The Conspiracy:
Day One on E

I had resigned myself almost immediately to its seizure at customs, but the bottle arrived from Oceania without a hitch, and quicker than expected.

Three or four weeks ago, sick and isolating at home, I decided to shave off my beard in the hope it would change everything. Of course it didn’t. There was no latent femininity hiding under there. Just the weathered and sagging chin of a hard-done-by thirty-two-year-old. I decided to grow it back, knowing there was something much deeper beneath my skin that I wanted to experiment with. Then, I placed an order for Estradiol on the Internet. It felt good. It felt right.

When the pills arrive, I unwrap them and stare at the bottle for a while. I go over the spring-loaded information leaflet, tightly bound and taped to the lid. There was surprisingly little there to worry about. Just the usual. But of course there is little information about the kinds of effects I’m hoping they will have. It is time to wait and see.

K asks if I’ve started them yet and I say no. I want to grow my beard back fully, I say, and only then start, so I can see what I want to do with my face later. I expect my facial hair to grow considerably slower over the months ahead, so best to have as much as possible to play with.

Two hours later, I change my mind. What am I waiting for?

B offers her congratulations. I do feel like celebrating. A few words of caution: “watch out for the emotional recoding,” she says. I like her phrasing. A second puberty (of sorts) is what I am most anxious about, but I have yet to shake off my erratic teenage mood swings anyway. Fuck it.

I go to work an hour after taking my first pill and feel a rush of such intense euphoria on the walk over. It is certainly not the pill itself, but the choice to take it makes me feel so unexpectedly high.

K arrives not long after I do. We chat across the bar and I tell them I changed my mind. No deferral. The journey starts today. They’re excited for me. “Are you going to write a book about it?” they ask, only half teasing. It feels like a prerequisite for any trans writer. You obviously have to write about your transition. But again, I say no. I don’t want to be that predictable… But I will be keeping a diary…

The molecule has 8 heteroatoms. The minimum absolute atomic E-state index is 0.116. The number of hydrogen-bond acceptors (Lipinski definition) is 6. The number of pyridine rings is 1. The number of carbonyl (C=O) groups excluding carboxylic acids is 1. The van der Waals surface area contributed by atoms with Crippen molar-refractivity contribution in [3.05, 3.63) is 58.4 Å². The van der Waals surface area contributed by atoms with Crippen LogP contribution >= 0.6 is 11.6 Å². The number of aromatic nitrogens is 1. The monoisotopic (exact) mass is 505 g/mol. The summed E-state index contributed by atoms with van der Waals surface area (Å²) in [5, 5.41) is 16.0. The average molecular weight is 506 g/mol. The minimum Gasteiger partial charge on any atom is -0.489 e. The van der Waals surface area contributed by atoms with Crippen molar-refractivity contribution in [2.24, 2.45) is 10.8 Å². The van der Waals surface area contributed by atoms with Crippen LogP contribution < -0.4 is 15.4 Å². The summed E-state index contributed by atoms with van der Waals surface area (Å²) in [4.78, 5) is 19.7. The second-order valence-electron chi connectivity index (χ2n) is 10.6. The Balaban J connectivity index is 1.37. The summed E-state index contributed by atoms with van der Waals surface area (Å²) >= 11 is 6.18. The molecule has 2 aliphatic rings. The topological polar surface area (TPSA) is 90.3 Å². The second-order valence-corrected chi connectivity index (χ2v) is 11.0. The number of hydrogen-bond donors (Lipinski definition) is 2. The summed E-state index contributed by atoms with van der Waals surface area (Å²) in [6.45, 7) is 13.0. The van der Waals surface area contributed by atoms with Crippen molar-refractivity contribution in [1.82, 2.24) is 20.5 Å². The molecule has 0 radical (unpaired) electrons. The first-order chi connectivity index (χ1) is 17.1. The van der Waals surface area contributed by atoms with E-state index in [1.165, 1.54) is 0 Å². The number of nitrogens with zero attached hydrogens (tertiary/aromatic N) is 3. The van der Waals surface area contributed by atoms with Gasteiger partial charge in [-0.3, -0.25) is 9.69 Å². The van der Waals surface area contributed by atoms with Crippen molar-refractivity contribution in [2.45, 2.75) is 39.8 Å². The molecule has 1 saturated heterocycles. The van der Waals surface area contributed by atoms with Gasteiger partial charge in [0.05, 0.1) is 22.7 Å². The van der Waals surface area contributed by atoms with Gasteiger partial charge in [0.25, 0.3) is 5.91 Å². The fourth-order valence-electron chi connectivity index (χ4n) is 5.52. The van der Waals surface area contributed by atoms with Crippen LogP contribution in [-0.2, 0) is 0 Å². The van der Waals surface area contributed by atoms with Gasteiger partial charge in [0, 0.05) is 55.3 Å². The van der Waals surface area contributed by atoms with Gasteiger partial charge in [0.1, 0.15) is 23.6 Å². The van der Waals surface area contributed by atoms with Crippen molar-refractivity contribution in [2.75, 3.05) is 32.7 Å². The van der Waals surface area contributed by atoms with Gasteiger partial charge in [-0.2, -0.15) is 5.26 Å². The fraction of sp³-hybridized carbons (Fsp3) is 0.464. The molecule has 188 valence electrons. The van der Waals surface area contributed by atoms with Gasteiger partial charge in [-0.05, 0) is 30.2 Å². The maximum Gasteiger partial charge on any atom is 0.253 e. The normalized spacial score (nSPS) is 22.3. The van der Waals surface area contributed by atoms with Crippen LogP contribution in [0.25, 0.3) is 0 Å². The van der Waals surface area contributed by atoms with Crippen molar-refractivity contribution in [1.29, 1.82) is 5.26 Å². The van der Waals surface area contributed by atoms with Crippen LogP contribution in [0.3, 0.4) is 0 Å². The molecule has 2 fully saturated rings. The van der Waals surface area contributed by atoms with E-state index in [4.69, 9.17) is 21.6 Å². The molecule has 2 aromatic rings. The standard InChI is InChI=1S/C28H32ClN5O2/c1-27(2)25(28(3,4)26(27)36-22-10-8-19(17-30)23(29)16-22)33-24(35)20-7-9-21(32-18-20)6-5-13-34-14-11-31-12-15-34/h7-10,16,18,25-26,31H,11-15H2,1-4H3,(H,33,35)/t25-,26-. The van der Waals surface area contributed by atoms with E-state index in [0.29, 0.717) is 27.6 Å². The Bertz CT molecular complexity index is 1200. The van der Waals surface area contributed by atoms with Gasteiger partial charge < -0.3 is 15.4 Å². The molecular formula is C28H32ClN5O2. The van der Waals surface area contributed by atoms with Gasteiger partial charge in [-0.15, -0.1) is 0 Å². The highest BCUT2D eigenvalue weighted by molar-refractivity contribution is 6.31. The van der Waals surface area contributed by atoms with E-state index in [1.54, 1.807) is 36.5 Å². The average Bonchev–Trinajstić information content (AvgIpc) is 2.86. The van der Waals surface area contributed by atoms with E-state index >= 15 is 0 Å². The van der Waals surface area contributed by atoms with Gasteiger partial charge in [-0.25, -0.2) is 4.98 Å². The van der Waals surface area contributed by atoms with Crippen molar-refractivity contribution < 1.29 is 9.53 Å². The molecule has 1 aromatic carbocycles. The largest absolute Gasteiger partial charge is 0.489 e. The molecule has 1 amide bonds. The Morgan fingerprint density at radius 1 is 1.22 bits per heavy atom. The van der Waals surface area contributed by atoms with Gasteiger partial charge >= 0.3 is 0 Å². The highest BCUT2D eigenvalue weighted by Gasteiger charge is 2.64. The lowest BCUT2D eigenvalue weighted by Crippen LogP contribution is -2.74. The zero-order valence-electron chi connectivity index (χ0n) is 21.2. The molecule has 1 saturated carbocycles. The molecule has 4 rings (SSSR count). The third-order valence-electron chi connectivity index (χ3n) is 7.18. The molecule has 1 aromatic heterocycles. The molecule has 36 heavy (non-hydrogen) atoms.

We brainstorm titles. Estro Addict is the only one I remember, the allusion no doubt obvious.

Like visiting London, Tokyo, Paris or New York, it is hard to document your own journey to certain places and not replicate the most famous depictions of all. It is hard not to couch this experience in any number of pop-cultural references. It is an experience so alien, you reach out for whatever moorings you can. Writing them down, it is hard not to emulate, at least in spirit, Paul B. Preciado.

I recite the Transperson’s Creed: This is my transition. There are many like it, but this one is mine. But no one can transition alone. And Preciado is hardly bad company. But first I turn to elsewhere. I get home from work and think about Spinoza, falling deep into the trenches of the Ethics.

For Deleuze, Spinoza’s Ethics “is necessarily an ethics of joy: only joy is worthwhile, joy remains, bringing us near to action, and to the bliss of action.”

Accepting this basic principle of joy sought in action, foundational to philosophy since Plato’s dialogues on the beautiful and the good, is one thing. But faced with the ease of a resentful conformity, what is to be done? How do we then act upon this ethics of action?

It is, as Ronald Bogue puts it, “an ethic of choosing to choose”, adding: “Those who choose to choose affirm the possible.” And to choose to choose is always to choose otherwise. To choose something other than what is given, because what is given may well be intolerable. And: “The only viable response to the intolerable is to think differently, to disconnect the world’s networks of certainties and pieties and formulate new problems that engender as yet unmapped relations and connections.”